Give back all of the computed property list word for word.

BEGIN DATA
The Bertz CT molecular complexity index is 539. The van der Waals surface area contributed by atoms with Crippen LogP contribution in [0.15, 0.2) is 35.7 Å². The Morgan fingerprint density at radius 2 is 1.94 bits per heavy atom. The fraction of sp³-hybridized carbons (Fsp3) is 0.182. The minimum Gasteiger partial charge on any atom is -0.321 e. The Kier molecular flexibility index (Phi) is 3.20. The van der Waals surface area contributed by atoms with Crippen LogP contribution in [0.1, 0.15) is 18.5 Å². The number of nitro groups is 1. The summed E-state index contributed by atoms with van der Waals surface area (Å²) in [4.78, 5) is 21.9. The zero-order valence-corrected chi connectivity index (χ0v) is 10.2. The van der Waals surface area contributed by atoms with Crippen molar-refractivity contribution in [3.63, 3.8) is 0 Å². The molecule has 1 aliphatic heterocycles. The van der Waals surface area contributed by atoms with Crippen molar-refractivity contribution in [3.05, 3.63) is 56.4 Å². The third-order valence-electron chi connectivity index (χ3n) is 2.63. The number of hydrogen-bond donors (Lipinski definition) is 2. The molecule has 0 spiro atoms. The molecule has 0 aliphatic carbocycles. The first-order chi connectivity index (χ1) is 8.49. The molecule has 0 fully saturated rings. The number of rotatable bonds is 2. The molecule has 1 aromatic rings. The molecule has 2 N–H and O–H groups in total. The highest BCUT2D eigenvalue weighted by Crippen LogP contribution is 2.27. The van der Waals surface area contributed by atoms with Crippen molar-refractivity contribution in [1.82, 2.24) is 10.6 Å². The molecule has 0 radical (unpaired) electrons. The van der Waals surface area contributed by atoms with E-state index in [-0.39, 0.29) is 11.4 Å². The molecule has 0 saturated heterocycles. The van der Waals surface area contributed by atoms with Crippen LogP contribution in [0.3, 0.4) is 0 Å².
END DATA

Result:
The Bertz CT molecular complexity index is 539. The van der Waals surface area contributed by atoms with Crippen LogP contribution in [0.15, 0.2) is 35.7 Å². The Morgan fingerprint density at radius 2 is 1.94 bits per heavy atom. The fraction of sp³-hybridized carbons (Fsp3) is 0.182. The minimum Gasteiger partial charge on any atom is -0.321 e. The Kier molecular flexibility index (Phi) is 3.20. The van der Waals surface area contributed by atoms with Crippen LogP contribution in [0.1, 0.15) is 18.5 Å². The number of nitro groups is 1. The summed E-state index contributed by atoms with van der Waals surface area (Å²) in [4.78, 5) is 21.9. The zero-order valence-corrected chi connectivity index (χ0v) is 10.2. The van der Waals surface area contributed by atoms with Crippen molar-refractivity contribution in [3.63, 3.8) is 0 Å². The molecule has 1 aliphatic heterocycles. The van der Waals surface area contributed by atoms with Crippen molar-refractivity contribution in [3.05, 3.63) is 56.4 Å². The third-order valence-electron chi connectivity index (χ3n) is 2.63. The number of hydrogen-bond donors (Lipinski definition) is 2. The molecule has 0 spiro atoms. The molecule has 0 aliphatic carbocycles. The first-order chi connectivity index (χ1) is 8.49. The molecule has 0 fully saturated rings. The number of rotatable bonds is 2. The molecule has 1 aromatic rings. The molecule has 2 N–H and O–H groups in total. The highest BCUT2D eigenvalue weighted by Crippen LogP contribution is 2.27. The van der Waals surface area contributed by atoms with Crippen molar-refractivity contribution in [1.82, 2.24) is 10.6 Å². The molecule has 0 radical (unpaired) electrons. The van der Waals surface area contributed by atoms with E-state index in [-0.39, 0.29) is 11.4 Å². The molecule has 0 saturated heterocycles. The van der Waals surface area contributed by atoms with Crippen LogP contribution in [0.3, 0.4) is 0 Å².